Based on pluralistic methodological approaches, one can show that non-sustainable and non-sufficient behaviour has various sources in different actors and that it should therefore be avoided to focus relevant aspects of behavioural science only. Pure knowledge of facts has proven to be only a small part in triggering behaviour. More important is an understanding of how actors are interdependent. The behaviour of citizens for example is influenced by politicians and vice versa, the same goes for the dependency between enterprises and consumers. It is part of a certain economic system to constantly acquire customers that buy more and new products without caring about the means of production and that are inclined to find products which are produced socially and ecologically exemplary too expensive. But it also requires enterprises which offer – or in fact do not offer – customers products to trigger needs and thus constantly increasing their profits, ergo keeping up the spiral of growth and high resource intensity. It would be misleading however to simply talk in Marxian tradition of exploitation and estrangement, particularly since many liberties have been installed in modern societies at the same time. As suggestive as many offers might be, production and consumption are not forced by just one side and many individual suppliers and demanders make their contributions. The role of factors – determined by all above mentioned methods – such as self-interest, the dilemma of public goods, path dependencies and conceptions of normality as aspects of motivation in this interaction, especially looking from an economic point of view has been described by many. Two aspects crucial to comprehensively explaining the reluctance to act on sufficiency are however frequently neglected.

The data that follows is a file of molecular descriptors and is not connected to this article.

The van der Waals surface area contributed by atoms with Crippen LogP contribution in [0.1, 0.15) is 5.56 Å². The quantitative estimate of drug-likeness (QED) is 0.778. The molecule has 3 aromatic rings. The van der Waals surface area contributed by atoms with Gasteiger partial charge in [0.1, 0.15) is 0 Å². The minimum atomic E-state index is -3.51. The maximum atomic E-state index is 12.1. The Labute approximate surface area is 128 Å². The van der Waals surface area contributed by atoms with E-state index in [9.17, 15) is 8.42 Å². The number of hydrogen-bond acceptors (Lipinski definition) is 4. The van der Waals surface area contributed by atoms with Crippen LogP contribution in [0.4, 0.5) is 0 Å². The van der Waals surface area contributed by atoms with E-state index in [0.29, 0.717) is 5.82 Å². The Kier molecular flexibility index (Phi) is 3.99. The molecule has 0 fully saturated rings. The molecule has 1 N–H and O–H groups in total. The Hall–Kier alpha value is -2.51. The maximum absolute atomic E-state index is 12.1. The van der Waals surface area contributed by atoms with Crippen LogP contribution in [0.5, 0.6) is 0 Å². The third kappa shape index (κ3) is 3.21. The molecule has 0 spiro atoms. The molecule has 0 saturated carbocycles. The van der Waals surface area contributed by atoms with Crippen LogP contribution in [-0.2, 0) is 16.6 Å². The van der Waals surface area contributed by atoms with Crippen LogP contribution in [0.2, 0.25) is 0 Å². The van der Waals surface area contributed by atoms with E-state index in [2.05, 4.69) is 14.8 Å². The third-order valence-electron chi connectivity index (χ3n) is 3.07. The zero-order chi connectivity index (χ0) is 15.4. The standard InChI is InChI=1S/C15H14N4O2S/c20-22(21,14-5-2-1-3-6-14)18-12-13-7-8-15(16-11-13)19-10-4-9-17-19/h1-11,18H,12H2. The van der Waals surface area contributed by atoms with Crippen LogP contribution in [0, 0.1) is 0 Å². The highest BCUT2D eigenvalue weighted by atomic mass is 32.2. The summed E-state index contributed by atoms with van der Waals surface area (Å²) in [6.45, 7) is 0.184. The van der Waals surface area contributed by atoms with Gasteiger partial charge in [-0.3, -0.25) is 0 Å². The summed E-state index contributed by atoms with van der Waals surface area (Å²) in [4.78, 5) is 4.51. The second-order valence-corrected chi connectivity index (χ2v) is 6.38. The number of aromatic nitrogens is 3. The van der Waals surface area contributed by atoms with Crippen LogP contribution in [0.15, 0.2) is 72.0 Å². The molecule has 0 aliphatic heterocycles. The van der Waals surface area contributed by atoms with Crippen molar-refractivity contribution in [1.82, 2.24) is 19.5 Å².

One of which are common conceptions of normality as shown by many. Despite all intellectual recognition, we continue living in a high-emission world. If setting aside this article, the next meat buffet, the next car drive to work or the next holiday flight is not far. These things are just ordinary nowadays, as long as one can afford them financially. Dismissing flights as a whole might lead to social pressure and an image as “weirdo”. Lifestyle is also relevant to social standing if. in a current situation. the social surrounding requires a certain apartment, cars and travels in order to belong. This is increasingly true for countries outside the Western hemisphere, which follow the role models in industrialized countries. Especially decision-makers in politics and enterprises are often used to entertaining a lifestyle that includes frequent flights, opulent buffets, global friendships, regular meat consumption, and now they are required to think of abolishing it (with foreseeable results). Conceptions of normality vary significantly at the moment, however the fact that they develop them (unconsciously) in order to simplify ordinary activities seems to be a biological invariable.